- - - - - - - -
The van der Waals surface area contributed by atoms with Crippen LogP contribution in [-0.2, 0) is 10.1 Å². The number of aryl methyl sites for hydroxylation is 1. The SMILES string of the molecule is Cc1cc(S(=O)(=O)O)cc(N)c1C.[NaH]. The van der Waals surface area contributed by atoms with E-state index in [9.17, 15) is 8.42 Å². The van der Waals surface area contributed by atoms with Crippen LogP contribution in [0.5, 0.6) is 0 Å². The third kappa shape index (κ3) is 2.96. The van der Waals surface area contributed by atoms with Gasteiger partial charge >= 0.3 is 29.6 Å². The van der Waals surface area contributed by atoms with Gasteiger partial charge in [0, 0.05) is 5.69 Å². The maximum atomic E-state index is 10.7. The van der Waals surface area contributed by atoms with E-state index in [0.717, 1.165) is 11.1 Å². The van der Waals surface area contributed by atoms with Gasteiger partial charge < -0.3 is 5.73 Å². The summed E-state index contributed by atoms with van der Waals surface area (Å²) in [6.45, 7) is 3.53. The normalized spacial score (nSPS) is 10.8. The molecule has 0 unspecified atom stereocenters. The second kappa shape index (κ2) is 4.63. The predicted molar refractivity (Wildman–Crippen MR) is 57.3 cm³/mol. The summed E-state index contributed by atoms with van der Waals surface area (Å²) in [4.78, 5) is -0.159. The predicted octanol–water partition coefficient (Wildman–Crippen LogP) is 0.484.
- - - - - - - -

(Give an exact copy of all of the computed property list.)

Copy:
The van der Waals surface area contributed by atoms with Crippen LogP contribution in [-0.2, 0) is 10.1 Å². The number of aryl methyl sites for hydroxylation is 1. The SMILES string of the molecule is Cc1cc(S(=O)(=O)O)cc(N)c1C.[NaH]. The van der Waals surface area contributed by atoms with E-state index in [9.17, 15) is 8.42 Å². The van der Waals surface area contributed by atoms with Crippen LogP contribution in [0.5, 0.6) is 0 Å². The third kappa shape index (κ3) is 2.96. The van der Waals surface area contributed by atoms with Gasteiger partial charge >= 0.3 is 29.6 Å². The van der Waals surface area contributed by atoms with Gasteiger partial charge in [0, 0.05) is 5.69 Å². The maximum atomic E-state index is 10.7. The van der Waals surface area contributed by atoms with E-state index in [0.717, 1.165) is 11.1 Å². The van der Waals surface area contributed by atoms with Gasteiger partial charge < -0.3 is 5.73 Å². The summed E-state index contributed by atoms with van der Waals surface area (Å²) in [6.45, 7) is 3.53. The normalized spacial score (nSPS) is 10.8. The molecule has 0 unspecified atom stereocenters. The second kappa shape index (κ2) is 4.63. The predicted molar refractivity (Wildman–Crippen MR) is 57.3 cm³/mol. The summed E-state index contributed by atoms with van der Waals surface area (Å²) in [4.78, 5) is -0.159. The predicted octanol–water partition coefficient (Wildman–Crippen LogP) is 0.484.